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ORANGE COUNTY CLUBS | Wanna Dance?

PCH Club Gives Dancers a Day to Put Zing in Their Swing

November 12, 1998|ZAN DUBIN | TIMES STAFF WRITER

Every Saturday, the ordinarily humdrum lounge at the Golden Sails Hotel in Long Beach sizzles. There, a clutch of Southern California's top West Coast swing competitors and less ambitious but no less zealous practitioners gather to swirl, slink and sweat at the PCH Club.

Seen on a recent weekend: A guy initiated a ripple in the tips of his outstretched hand that traveled through his upper body to the clasped hand and undulating torso of his partner like the continuous slither of a sea snake. Another dancer led his partner through a dozen tightly wrapped spins.

West Coast swing tends to attract dancers in their 30s, 40s and older, but younger devotees enjoy the club, too.

Its Saturday afternoon dance, from 4 to 8 p.m., originally convened a few blocks away at La Mirage (formerly Moose MacGillicuddy's), but it lost its entertainment permit, forcing promoter-deejay Bob Brewer and his followers to relocate.

The move lost some of Brewer's crowd but fortuitously coincided with a $90,000 refurbishment of the hotel's once uninviting lounge. Its dance floor has doubled in size; fresh, pastel-hued paint and new lighting brightens things up; and, even if it still lacks character, the place now has a cared-for, cleaner feel.

Unlike Lindy Hoppers, who prefer blaring big bands, '90s-style West Coast swingers dance to a great variety of music. Brewer plays blues, jazzy R&B and pop-rock by artists such as Sheryl Crow and Boz Scaggs.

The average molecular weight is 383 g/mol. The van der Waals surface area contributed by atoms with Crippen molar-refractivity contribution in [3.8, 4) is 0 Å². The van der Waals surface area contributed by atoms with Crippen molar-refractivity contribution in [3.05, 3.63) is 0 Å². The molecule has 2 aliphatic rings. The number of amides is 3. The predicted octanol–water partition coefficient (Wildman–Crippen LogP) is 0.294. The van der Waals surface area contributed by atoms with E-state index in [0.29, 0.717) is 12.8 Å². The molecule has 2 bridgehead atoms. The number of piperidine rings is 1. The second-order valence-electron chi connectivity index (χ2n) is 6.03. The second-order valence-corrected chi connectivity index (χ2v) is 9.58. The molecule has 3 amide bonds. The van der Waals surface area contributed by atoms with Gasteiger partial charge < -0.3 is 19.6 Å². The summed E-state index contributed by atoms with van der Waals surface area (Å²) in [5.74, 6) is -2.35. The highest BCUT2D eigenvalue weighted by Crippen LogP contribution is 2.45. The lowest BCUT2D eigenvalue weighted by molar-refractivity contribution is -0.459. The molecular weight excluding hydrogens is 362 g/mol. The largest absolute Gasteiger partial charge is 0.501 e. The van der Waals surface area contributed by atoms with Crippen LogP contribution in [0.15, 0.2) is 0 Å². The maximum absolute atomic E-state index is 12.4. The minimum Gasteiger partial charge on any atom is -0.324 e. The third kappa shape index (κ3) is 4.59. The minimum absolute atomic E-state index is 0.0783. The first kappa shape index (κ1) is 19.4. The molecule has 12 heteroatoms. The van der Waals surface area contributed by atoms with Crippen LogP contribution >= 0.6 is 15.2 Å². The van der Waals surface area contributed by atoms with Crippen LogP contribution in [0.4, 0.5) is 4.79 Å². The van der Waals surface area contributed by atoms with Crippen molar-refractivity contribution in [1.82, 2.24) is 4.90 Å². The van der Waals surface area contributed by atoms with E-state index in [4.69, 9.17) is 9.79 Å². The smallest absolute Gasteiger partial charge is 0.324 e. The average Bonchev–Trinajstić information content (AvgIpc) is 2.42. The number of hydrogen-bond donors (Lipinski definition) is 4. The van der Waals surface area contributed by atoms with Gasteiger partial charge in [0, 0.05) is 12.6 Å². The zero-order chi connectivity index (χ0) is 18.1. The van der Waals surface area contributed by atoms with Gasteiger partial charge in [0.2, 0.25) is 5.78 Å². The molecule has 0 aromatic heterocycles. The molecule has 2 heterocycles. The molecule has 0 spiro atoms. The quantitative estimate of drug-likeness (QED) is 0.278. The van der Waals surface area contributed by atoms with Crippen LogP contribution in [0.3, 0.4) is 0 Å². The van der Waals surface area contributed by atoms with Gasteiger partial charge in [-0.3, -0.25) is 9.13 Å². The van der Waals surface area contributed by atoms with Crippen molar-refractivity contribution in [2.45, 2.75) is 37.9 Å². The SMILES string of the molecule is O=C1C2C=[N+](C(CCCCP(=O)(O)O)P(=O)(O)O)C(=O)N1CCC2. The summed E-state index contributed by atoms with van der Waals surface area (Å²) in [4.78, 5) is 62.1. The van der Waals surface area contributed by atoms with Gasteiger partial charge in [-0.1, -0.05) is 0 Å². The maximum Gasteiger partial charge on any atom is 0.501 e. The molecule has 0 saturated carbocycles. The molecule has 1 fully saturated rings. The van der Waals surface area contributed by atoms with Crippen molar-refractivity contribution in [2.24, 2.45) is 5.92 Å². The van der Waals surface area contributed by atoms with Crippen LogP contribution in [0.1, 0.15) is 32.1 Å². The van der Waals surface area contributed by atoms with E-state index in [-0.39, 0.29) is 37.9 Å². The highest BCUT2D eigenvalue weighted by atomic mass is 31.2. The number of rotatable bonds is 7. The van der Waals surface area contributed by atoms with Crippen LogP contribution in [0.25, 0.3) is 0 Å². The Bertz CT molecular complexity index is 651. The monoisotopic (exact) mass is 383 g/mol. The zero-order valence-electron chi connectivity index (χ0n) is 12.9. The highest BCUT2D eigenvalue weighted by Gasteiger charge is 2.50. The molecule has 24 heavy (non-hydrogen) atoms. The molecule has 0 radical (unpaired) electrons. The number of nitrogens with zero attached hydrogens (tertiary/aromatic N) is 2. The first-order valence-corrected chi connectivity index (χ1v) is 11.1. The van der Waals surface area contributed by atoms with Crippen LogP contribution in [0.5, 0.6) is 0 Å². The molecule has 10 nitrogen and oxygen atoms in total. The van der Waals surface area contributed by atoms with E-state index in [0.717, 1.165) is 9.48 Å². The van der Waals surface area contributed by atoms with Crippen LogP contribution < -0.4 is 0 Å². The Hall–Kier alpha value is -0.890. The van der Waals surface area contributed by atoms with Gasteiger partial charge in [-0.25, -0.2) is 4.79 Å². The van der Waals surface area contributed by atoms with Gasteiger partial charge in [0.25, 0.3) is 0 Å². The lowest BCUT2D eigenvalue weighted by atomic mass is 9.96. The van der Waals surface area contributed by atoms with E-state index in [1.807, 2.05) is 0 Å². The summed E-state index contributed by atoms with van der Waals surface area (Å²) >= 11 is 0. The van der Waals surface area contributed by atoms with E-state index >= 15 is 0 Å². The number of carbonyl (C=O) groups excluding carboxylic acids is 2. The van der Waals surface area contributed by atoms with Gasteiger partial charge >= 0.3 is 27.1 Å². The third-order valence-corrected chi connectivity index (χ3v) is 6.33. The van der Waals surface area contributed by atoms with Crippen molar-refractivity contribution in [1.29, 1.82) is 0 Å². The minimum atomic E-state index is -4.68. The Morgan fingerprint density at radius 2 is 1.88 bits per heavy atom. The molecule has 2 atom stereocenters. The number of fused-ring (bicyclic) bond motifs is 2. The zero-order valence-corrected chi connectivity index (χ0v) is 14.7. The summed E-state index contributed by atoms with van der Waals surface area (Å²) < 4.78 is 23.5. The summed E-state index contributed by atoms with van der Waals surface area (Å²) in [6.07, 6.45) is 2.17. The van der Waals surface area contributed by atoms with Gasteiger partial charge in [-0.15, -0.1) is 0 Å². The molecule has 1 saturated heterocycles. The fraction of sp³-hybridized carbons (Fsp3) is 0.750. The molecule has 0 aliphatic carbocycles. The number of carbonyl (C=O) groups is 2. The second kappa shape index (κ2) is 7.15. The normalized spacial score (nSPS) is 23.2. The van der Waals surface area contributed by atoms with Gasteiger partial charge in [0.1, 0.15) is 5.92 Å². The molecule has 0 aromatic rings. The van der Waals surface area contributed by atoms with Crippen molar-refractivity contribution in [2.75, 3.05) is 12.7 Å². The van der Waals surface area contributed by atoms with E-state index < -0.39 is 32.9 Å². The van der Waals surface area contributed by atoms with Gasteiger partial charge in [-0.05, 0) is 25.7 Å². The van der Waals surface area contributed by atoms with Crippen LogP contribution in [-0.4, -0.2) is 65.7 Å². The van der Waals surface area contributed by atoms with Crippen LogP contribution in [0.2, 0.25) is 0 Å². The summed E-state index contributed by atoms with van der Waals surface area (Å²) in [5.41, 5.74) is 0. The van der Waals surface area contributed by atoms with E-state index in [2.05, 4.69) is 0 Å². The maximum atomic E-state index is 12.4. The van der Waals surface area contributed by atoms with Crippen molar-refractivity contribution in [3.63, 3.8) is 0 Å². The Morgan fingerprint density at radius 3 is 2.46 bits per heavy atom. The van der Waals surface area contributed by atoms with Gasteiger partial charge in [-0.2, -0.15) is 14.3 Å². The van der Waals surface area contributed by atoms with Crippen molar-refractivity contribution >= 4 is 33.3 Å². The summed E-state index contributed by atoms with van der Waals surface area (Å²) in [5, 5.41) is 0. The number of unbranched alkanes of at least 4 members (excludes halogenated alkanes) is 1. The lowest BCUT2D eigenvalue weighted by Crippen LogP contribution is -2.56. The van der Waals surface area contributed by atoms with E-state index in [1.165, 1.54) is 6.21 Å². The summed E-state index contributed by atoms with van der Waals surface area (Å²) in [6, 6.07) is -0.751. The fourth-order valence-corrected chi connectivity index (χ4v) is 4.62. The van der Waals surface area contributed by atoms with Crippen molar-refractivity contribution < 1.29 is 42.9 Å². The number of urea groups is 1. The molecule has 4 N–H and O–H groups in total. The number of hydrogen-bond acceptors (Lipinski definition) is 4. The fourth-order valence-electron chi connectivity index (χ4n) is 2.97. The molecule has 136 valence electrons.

The PCH Club's afternoon crowd (happy with Brewer's selections) dresses down, which may mean jeans and tees, although some don leopard-print tops, maybe even spandex. They leave the sequins for evening. Cheesy? Well, it's not as hip as the retro gear that makes heavily lipsticked Lindy Hoppers look like extras from a period-movie set.

But clothes don't make the dancer. And these accomplished dancers could wear hand-me-downs and dazzle. West Coast swingers design and execute their own filigreed footwork and borrow bumps, grinds and body waves from the modern age of lost innocence.

You're not likely to see the sorts of aerials that Lindy Hoppers like, but the place gets jumping nonetheless. So, lead, follow or get out of the way.

* Swing dancing at PCH Club, Best Western Golden Sails Hotel, 6285 E. Pacific Coast Highway, Long Beach; (562) 596 1631. 4-8 p.m. Saturdays. Cover: $5.

More Swing

West Coasters, including some from Golden Sails, and Lindy Hoppers alike will vie for prizes over Thanksgiving weekend for the 16th annual U.S. Open Swing Dance Championships.

That event, expected to draw 3,000 to Anaheim's Disneyland Hotel, is one of the swing world's biggest and toughest competitions, although contestants will compete only against others dancing in the same style.

Dancers from across the U.S. and other countries will put on a spectacular show throughout the weekend, but hours and hours of social dancing are planned day and evening. The event is open to all.

* U.S. Open Swing Dance Championships, Nov. 26-29 at the Disneyland Hotel, 1150 W. Cerritos, Anaheim. A social dance kicks off the event on Thanksgiving at 8 p.m. Cover: $5. Daily admission Nov. 27 through Nov. 29 is $40 per day, or $100 for all three days. Hourlong workshops, to be taught by leading competitors, are $10 each. Open dancing and competitions throughout the weekend. (800) 537-8937.

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